We therefore firmly stand with those who propose that this clause and all its exclusive related requirements be eliminated from The Book of Discipline. Until that is accomplished by the General Conference, we ask our Bishop, District Superintendents and District and Conference Boards of Ministry to ignore the requirements of these rules. We ask that they refuse to charge and try any pastor who conducts a same gender wedding, and withhold penalty from any church that hosts a same gender wedding in its sanctuary. We ask further that the same people and groups ignore a person’s sexual identity when considering their qualifications to become ministers in our churches, considering only their God-given gifts and graces and call to ministry.

Further, we support and encourage our pastor to hold same gender weddings in the sanctuary of Aley United Methodist Church.

I’m a retired Elder in the United Methodist Church, the place I finally discovered grace after a lifelong search. I love writing, gardening, reading, asking questions and making connections between political and religious practices.

My husband and I jointly claim eleven children (as he says, “mostly by mergers and acquisitions!”) and twelve grandchildren. In between our own travels, we love to have them and many others come and stay with us a bit. We see so much of the heavenly grace in the offering of earthly hospitality.

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9 Comments on "Aley UMC, North Texas Annual Conference, opens its doors to same-gender weddings"

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The United Methodist Reporter wants to encourage lively conversation about The United Methodist Church and our articles in the belief that Christian conversation (what Wesley would call conferencing) is a means of grace. While we support passionate debate, we cannot allow language that demeans or demonizes others, and we reserve the right to delete any comment we believe to be harmful or inappropriate. We encourage all to remember that we are all broken and in need of Christ's grace, and that we all see through the glass darkly until that time we when reach full perfection in love. May your speech here be tempered with love, and reflection of the fruits of love, joy, peace, patience, kindness, goodness, faithfulness, gentleness, and self-control. After all, "There is no law against things like this." (Galatians 5:22-23)
 
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Floyd L.
Guest

Since a very deep and long-lasting schism in the UMC has become an absolute certainty anyway, would now be an inappropriate time to discuss the **Total Excommunication** of all UMC churches and clergy that openly contradict / violate the Bible and the Book Of Discipline, in regards to gay marriage and gay ministers?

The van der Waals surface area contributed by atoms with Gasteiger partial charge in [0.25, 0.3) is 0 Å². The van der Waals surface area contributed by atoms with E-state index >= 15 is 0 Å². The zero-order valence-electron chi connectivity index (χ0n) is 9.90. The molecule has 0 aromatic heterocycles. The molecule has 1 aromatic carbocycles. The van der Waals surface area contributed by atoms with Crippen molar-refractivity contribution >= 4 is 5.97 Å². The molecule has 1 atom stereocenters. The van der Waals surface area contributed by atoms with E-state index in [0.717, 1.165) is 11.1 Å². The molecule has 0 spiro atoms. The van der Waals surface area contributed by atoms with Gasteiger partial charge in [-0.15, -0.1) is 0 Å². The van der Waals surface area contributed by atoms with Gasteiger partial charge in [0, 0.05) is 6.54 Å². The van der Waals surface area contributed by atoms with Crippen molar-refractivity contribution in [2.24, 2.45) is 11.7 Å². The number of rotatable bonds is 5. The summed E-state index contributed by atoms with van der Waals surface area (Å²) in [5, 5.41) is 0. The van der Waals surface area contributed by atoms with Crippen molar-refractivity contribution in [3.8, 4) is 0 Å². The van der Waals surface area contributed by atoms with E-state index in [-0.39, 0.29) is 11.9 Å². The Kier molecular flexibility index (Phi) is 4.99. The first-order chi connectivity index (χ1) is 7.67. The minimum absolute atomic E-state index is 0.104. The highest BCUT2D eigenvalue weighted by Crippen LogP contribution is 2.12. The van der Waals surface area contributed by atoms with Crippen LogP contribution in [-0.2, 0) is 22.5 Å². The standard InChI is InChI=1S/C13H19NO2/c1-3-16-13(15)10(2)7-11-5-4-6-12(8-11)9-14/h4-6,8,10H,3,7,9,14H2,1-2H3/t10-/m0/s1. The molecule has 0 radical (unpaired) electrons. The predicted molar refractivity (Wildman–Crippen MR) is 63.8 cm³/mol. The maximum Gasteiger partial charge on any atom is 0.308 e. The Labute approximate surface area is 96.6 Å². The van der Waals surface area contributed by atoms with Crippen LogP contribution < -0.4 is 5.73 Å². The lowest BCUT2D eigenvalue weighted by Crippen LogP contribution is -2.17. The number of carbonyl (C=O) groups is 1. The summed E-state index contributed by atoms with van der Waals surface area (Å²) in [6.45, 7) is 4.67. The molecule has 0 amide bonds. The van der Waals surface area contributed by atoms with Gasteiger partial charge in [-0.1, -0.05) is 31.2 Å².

Eston
Guest

Please don’t rain throw us into the briar patch!

Dave
Guest

No, Floyd! It would not. Climb down out of your judgmental tree and feel the love!

Scott
Guest
It will be a sad day for me to leave the United Methodist Church, the hymn singing, the dinners, the fellowship — but leave I will if the UMC continues its slide away from biblical orthodoxy and embraces, instead, popular culture. What does it say about this minister that he takes the advice of his millennial daughters rather than the advice of the Bible? Having come from a rural congregation myself and knowing what good, solid salt-of-the-earth most congregants usually are, I am saddened to see this Texas congregation forego what were most assuredly their strong Biblical roots to tolerate… Read more »
James Ballard
Guest

There will no problem with the BOM for Rev. Williams. Bishop Mike McKee has been pushing for this in our conference for many years. Just another success for his influence.

Richard F Hicks
Guest

I hope this guy’s daughters can support him in his unemployment. Thank you, Richard F Hicks, OKC

Dave
Guest

Richard; such arrogance and snark! Jesus would be so proud of your attitude!!

Phil
Guest

Why not? Good for them! The GC and the BOD mean nothing. No one will be “disciplined” because we exist with no “discipline”. Thank God for Cheap Grace!

Sandy Wylie
Guest

Rev. Williams and the people of Aley UMC are on the right side of the gospel. They will undoubtedly be crushed and join the list of martyrs. The cause of martyrs often has a way of prevailing but only after it reaches a certain number of fatalities. I pray we will soon reach that number. Yes, it’s all about love. Love wins in the end. God bless these good people.